I mean, words like “pied-à-terre” were on there, and back in those days they still had the gall to say the tests weren’t cultural- or class-based!

    Unfortunately, the belief that innate intelligence was acurately being measured is still prevalent in a large part of our culture; it pervades as background radiation and needs to be taken out and examined closely. Far too often, we fail to ask ourselves, “Is that true?” and just accept ‘received wisdom’ as wisdom instead of what it really is: unexamined misinformation.

    There’s probably also a good deal of Fixed versus Growth Mindset going on in the underlying assumptions in the question posed to you. I suffered for far too many years with a Fixed Mindset and am now working on reframing my beliefs (about myself) onto the path of the Growth Mindset. Not as easy as I would like, but well worth the effort.

    I’m enjoying your posts on your MIT learning experience. Thanks for sharing the experience and for showing us the Growth Mindset in action (at least that’s how I see it). Very encouraging!

  • T. Jay Johnson

    Here’s something to add to the topic, a short read and right on topic with your post.

    Hambrick’s response: “David Brooks and Malcolm Gladwell are simply wrong. The evidence is quite clear: A high level of intellectual ability puts a person at a measurable advantage — and the higher the better.”

    Research has shown that intelligence has both genetic and environmental origins, Hambrick said, yet “for a very long time we have tried and failed to come up with ways to boost people’s intelligence.”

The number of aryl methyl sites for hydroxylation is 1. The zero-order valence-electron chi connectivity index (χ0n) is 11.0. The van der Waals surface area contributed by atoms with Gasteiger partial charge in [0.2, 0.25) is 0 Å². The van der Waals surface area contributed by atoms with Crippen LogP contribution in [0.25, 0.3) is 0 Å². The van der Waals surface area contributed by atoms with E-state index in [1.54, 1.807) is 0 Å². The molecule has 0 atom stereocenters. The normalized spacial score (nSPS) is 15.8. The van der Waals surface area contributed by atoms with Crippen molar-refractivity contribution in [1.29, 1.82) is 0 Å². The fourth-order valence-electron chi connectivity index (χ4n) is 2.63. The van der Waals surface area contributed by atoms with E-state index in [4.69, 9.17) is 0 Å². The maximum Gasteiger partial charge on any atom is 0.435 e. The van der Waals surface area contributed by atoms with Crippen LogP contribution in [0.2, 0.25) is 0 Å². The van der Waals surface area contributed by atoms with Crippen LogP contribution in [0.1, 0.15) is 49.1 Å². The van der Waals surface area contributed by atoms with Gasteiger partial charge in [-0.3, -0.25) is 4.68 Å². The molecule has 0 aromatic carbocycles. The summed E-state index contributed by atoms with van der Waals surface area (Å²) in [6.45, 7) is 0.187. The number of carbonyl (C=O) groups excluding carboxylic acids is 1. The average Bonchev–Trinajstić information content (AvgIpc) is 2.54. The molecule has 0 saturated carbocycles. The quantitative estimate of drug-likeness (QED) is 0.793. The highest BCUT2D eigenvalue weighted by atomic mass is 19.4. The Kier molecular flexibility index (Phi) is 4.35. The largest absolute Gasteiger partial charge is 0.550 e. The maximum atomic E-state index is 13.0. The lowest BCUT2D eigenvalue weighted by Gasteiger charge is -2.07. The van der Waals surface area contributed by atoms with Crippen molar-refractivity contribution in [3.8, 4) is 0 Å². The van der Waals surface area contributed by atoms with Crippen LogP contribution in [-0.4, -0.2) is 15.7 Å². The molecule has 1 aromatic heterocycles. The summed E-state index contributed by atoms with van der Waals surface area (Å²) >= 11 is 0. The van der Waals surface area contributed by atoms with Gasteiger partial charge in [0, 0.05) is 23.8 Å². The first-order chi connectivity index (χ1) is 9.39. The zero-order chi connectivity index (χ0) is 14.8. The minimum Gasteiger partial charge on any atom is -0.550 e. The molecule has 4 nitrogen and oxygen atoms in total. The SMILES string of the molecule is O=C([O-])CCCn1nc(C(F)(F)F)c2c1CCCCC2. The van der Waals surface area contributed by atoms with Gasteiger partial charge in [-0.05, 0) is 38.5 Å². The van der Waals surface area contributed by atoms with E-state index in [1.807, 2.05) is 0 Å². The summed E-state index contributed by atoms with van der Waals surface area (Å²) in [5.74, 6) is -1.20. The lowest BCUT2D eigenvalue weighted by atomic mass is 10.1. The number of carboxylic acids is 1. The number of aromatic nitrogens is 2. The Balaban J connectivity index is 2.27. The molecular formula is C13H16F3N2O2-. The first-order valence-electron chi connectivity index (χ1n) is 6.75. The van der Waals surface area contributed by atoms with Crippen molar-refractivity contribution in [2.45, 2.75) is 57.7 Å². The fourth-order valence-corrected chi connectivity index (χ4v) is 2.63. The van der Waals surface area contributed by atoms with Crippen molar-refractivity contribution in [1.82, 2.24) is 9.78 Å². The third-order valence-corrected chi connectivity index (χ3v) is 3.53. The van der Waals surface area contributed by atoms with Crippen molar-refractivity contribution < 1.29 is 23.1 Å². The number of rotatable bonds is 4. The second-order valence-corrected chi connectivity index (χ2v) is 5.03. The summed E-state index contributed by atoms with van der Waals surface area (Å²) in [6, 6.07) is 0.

• Scott Young

    T. Jay,

    Undoubtedly genetic advantages exist that certainly set the bar higher. My last section was dedicated to that. I’m not suggesting Gladwell’s environmental determinism (or fatalism) is correct.

    But as to your claim “we have tried and failed to boost people’s intelligence” it really depends on how you define intelligence. You can always load the definition in such a way that it becomes unchanged with respect to technique or practice.

    I’d say, operationally, skills and world-knowledge are the most important consequences of intelligence, and to an extent, a persons ability to learn faster. The first can clearly be improved, otherwise education would be useless as we would possess a fixed knowledge set from birth.

    The second is less obviously true (and some components of learning speed may be constrained, or fixed, by genes), but I would suggest it is also false. For example, if you have better explanations, instruction or teaching, students will learn faster. On a higher-order, if you tell someone *how* to approach a particular topic (not giving them better instruction, but perhaps better meta-methods for instruction), I also believe that they will perform better.